Ikea is now selling Flatpack HOMES – but how long will it take to put it together?
- Japanese home goods company MUJI started selling compact two-storey prefabricated houses in 2015
- They received a lot of attention at the time for being affordable, costing the average buyer just $215,000
- MUJI last released a tiny hut in 2017, which was $36,000, and are now back with a one level option
- It’s considerably cheaper than the two-storey offerings at $211,000, but isn’t available outside Japan just yet
Japanese home goods company MUJI has designed its first one-story flatpack house featuring a large bedroom, kitchen and dining area – as well as a stunning outdoor deck with sunken entertaining spot – for $211,000.
Likened to the same minimalist style flaunted by Sweden’s IKEA stores, MUJI made a foray into the property market with two-storey prefabricated houses in 2015 that would set you back $215,000.
Its last release was a tiny bedroom hut in 2017, which was set to become the ultimate house extender, but the well-known company has been quiet on the house front ever since.
Sadly they are not yet available in Australia but MUJI has concept stores in both Sydney and Melbourne, proving that they might be launching Down Under soon.
Japanese home goods company MUJI has designed its first one-story flat-pack house featuring a large bedroom, kitchen and dining area (pictured from the outside)
The living, kitchen and bedroom are all connected in one wooden space that can be arranged as the homeowner sees fit
The latest Yano-no-ie design can adapt to lots of different living conditions, whether you’re in a cityscape or stationed in a rural town.
‘Thanks to sliding doors that open out onto a deck it’s also the result of a concerted effort to combine indoor and outdoor living,’ Concrete Playground reported.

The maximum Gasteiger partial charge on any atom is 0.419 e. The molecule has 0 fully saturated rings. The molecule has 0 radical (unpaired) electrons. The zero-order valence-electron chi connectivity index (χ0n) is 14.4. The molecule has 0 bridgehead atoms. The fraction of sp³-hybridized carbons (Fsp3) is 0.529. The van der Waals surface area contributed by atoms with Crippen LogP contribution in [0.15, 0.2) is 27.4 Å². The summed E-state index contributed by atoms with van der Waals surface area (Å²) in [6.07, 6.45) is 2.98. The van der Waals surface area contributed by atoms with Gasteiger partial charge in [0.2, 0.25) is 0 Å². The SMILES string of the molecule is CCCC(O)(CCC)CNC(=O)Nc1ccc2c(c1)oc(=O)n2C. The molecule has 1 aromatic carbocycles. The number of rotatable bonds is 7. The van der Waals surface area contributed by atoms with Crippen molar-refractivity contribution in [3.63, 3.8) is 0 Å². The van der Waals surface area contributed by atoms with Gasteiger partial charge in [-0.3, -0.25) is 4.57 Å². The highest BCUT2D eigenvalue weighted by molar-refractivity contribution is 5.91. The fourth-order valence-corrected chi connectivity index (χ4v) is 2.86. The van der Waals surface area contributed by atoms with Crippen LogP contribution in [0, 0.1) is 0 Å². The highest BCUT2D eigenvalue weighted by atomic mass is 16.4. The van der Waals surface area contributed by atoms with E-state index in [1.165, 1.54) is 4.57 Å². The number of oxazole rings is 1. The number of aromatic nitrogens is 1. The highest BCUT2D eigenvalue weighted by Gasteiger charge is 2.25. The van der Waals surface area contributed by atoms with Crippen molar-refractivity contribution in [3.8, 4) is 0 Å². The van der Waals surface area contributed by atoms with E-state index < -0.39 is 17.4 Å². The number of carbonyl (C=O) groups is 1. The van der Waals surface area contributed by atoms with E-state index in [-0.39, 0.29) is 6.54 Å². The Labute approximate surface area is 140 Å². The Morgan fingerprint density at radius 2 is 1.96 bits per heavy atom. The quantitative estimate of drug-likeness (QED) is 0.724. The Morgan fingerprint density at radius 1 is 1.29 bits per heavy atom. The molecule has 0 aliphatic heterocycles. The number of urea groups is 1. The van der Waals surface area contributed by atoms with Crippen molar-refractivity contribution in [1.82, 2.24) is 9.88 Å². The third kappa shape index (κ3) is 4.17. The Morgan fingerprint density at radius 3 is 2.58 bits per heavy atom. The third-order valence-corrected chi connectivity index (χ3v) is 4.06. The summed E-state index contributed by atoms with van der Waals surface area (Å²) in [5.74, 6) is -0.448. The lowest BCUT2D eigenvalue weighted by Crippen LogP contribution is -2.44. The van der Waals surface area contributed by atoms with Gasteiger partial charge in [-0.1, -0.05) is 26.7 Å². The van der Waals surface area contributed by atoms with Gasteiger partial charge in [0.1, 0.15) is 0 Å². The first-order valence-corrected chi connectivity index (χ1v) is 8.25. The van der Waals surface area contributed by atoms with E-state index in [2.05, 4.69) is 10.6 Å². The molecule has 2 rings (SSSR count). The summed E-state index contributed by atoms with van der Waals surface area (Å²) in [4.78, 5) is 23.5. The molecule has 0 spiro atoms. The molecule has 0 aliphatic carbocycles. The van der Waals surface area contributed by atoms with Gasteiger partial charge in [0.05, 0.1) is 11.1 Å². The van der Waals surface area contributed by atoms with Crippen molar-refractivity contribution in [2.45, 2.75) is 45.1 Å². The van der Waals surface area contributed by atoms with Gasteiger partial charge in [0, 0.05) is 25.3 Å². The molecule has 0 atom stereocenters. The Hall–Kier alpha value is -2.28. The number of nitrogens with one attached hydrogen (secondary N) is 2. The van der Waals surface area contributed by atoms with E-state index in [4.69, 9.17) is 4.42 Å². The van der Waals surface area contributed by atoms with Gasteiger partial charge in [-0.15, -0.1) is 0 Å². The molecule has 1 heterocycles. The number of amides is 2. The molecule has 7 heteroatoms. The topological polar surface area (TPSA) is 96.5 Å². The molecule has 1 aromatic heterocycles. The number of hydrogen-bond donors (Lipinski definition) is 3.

It’s one of the largest blueprints MUJI offers with 72 square metres of floor space, which includes a bathroom and the outdoor area, with the bedroom acting as a handy reading space or study if you need it.
It’s one of the largest blueprints MUJI offers with 72 square metres of floor space, which includes a bathroom and the outdoor area, with the bedroom (pictured) acting as a handy reading space or study if you need it
The living area faces the deck so you always feel as though you are entertaining guests in the small space
‘In the afternoon you can set up a table in the garden to have a dinner with friends, and spend the evening around a bonfire,’ MUJI writes
Are flatpack homes legal in Australia?
Flatpack homes fall under ‘relocatable homes’ category, which are moveable dwellings that exclude tents, caravans, or vehicles. But there are two things you should consider if you’re considering living in a flat pack home:
Local regulations: While there is no federal law banning building flat pack homes, it’s best to consult your local zoning group or town hall about the permits needed. You also need to hire a building surveyor and other professionals to look at the land you’re planning to live on.
Environmental planning: Like all residential and business structures, flat pack homes are also regulated by the Environmental Planning and Assessment act. You have to comply with their ruling if you ever want to install a flat pack home in any area.
Source: Better Homes and Gardens
The house is made out of Japanese cedar, the same material that much of its furniture is fashioned out of, so you can use all of their designs to fit it out.
‘If you have a kitchen with a counter, the kitchen is not just a place to cook, but a place for families to gather and use together,’ MUJI’s website said.
‘In addition to sleeping, the bedroom will be multifunctional, able to be used for reading, using a computer, and having a drink in the evening.
‘If you have a kitchen with a counter, the kitchen (pictured) is not just a place to cook, but a place for families to gather and use together,’ MUJI’s website said
The side door faces out onto the street so people can easily enter and exit the space
‘If you treat it as a multifunctional place through facilities and furniture instead of a place where roles are assigned one by one, you can use the limited space without exhaustion.’
There are no steps between the deck and the floor in the living room so you feel as though the area is fully opened and connected to the ground.
‘In the afternoon you can set up a table in the garden to have a dinner with friends, and spend the evening around a bonfire,’ MUJI writes.
‘Bringing out activities that are originally performed indoors is a way to associate with a new garden.’
Priced at $211,000 it’s far more economical than your average house but sadly they aren’t available outside of Japan yet.